Cutting carbon with the EBRD

By bne IntelliNews June 5, 2012

Ben Aris in London -

Distracted by the immediate problems of an imminent meltdown of the global financial system, global warming and the problem of rising carbon emissions has fallen off the radar for most governments, but not for the European Bank for Reconstruction and Development (EBRD).

Carbon-reduction investments have grown to just under a third of the bank's entire investment portfolio, Jose Tanaka, head of the EBRD's division that deals with the issue, said at the EBRD's annual meeting in May. "The time to act is now, but where is the action?" he told journalists at a press briefing. "The problem is not going to go away."

Since 2006, the bank has launched over 450 carbon-reduction projects that range from the large - focused on stopping Russian and Kazakh companies from flaring gas - to the small, such as putting heating insulation in "granny flats" as Tanaka calls them. "If we were only concerned with bringing down the overall levels of carbon emissions, then we would concentrate all our efforts on working with a couple of energy companies flaring gas, where the reductions can be counted in the million parts per metre for each project. But we need to take a more balanced approach if we are going to change attitudes and make people aware of the problem," said Tanaka.

And the EBRD is having an impact. Its energy efficiency programme aimed at improving the use of energy at places like bakeries has already reduced the level of emissions by the equivalent of Serbia's entire annual emission levels of 46m tonnes of carbon. But even that is not enough; the International Atomic Energy Agency (IAEA) reported last year that the overall levels of carbon emissions continues to climb strongly, up 38% between 2006 and 2011 to 389 parts per million.

Now the bank is stepping up the pace. In 2011, the EBRD contributed $9bn of investment in 380 projects that have a total investment of $29.5bn, which means carbon reduction and energy efficiency made up 29% of the bank's entire investment portfolio.

Baking hot

Part of the reason for the bank's push is that energy efficiency and carbon reduction investments work especially well in emerging markets, says Tanaka. Widely seen as a rich world's problem, in developing markets issues like the cost of energy and pollution actually impact the poor more directly than in the West. Efficient energy and clean power producers bring much more immediate health benefits, plus they save money for the government that is badly needed for other things like social services and infrastructure investment. The trick is covering the high capital costs associated with these types of investment.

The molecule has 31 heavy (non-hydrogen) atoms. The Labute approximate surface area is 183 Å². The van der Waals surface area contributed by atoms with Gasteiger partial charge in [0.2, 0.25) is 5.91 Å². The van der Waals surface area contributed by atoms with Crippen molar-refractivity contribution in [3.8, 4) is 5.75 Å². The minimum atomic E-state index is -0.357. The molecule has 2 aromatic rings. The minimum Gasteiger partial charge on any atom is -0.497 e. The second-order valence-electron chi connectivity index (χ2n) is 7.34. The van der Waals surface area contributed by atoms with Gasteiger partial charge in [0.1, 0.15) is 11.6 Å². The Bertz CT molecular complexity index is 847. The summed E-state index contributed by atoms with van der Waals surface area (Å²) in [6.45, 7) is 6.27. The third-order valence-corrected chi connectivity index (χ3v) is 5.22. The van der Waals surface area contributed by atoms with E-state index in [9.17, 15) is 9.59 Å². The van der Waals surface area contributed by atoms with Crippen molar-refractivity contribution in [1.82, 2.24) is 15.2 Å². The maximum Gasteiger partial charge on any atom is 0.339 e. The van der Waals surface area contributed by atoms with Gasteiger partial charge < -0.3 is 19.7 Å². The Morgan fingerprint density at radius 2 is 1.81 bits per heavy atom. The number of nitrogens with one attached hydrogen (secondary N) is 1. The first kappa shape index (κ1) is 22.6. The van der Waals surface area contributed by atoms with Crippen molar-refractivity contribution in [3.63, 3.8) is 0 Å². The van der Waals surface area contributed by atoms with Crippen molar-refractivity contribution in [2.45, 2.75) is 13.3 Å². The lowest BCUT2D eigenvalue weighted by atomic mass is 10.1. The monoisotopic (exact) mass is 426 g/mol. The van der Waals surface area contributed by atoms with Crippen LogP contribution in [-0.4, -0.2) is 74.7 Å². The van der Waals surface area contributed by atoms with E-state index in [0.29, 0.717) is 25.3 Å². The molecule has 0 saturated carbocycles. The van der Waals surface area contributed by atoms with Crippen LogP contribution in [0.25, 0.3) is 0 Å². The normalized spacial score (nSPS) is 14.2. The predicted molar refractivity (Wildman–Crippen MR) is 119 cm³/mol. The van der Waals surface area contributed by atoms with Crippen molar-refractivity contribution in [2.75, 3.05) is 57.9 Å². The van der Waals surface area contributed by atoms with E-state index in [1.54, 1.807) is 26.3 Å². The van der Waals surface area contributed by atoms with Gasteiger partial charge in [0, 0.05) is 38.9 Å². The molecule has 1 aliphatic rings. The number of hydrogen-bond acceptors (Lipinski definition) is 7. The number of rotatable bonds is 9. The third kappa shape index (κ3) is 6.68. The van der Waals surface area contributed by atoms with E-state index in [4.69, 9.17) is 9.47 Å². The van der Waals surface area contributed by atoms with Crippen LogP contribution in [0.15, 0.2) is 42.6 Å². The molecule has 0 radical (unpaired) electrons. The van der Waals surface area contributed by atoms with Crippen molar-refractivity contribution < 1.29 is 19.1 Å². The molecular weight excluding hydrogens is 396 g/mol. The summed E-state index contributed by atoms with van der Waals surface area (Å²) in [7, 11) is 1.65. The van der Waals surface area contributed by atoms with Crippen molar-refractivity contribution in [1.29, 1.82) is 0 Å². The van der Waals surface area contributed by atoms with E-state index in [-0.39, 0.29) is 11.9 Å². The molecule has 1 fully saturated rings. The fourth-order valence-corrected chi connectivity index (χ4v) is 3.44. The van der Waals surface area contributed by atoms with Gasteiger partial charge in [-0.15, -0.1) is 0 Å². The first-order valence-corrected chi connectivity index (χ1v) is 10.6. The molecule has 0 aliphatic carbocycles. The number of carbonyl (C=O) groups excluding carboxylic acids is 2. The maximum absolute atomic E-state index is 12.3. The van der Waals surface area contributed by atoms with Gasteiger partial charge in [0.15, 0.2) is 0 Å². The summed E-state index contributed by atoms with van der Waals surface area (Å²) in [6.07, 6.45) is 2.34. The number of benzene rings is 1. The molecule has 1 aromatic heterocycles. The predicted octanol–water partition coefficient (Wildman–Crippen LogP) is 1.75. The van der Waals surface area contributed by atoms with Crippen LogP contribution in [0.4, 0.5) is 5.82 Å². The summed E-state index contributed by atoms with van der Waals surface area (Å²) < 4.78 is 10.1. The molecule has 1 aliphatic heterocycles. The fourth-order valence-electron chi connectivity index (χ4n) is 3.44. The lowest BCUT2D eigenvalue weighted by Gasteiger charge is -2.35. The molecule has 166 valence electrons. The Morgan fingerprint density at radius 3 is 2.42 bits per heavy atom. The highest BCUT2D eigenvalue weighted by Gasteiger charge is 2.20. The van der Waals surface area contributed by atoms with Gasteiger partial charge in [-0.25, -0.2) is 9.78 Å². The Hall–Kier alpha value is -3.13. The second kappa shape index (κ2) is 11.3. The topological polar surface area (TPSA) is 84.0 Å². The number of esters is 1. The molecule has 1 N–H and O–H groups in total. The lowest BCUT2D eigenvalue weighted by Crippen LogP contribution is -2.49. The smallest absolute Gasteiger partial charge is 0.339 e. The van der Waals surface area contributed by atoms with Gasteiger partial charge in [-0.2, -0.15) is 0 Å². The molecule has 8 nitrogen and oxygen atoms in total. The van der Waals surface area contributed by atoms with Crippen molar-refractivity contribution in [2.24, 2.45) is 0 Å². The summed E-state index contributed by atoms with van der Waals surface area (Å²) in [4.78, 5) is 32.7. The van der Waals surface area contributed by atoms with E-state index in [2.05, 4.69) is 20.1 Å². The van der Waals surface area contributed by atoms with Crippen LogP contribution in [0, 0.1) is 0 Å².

Here a second problem comes in. As part of the drive to finance a transition to more responsible energy production following the Kyoto Protocol and then the climate conference in Copenhagen, a system of carbon credits was introduced that was supposed to allow countries with carbon surpluses to sell allocations, but the system has failed to take off. Of the $9bn the EBRD contributed to a total value of $29.5bn of projects, only $100m-$120m of the financing was raised in the form of carbon credits.

Ironically, despite being a notorious polluter, Russia has one of the world's biggest surpluses of carbon credits (because of its continent-wide forests). In January, the state-owned Sberbank said it would offer 100m carbon credits for sale worth approximately $500m, four times as many as the year before, but perhaps predictably, nothing happened.

Part of the problem is the Russian government has made Sberbank the exclusive agent for Russian carbon credits (buyers of the credits have to pay the bank a fee on each deal). Secondly, the enormous volume of Russian credits potentially available - over 6m credits say experts - would be enough to swamp the European market and destroy the still-uncertain price for carbon credits and so destroy the market at its inception. "Six years ago, we were expecting carbon credits to be a major source of financing, but it is not - it has proven to be exceptionally difficult to develop," says Tanaka. "Where is the price of carbon now? The impact of the international economic and financial crisis means there is a difficult situation and the market that was supposed to be given an indication on the price of carbon is not. We need to continue to work on developing this market, but we are clearly at the bottom of the cycle now."

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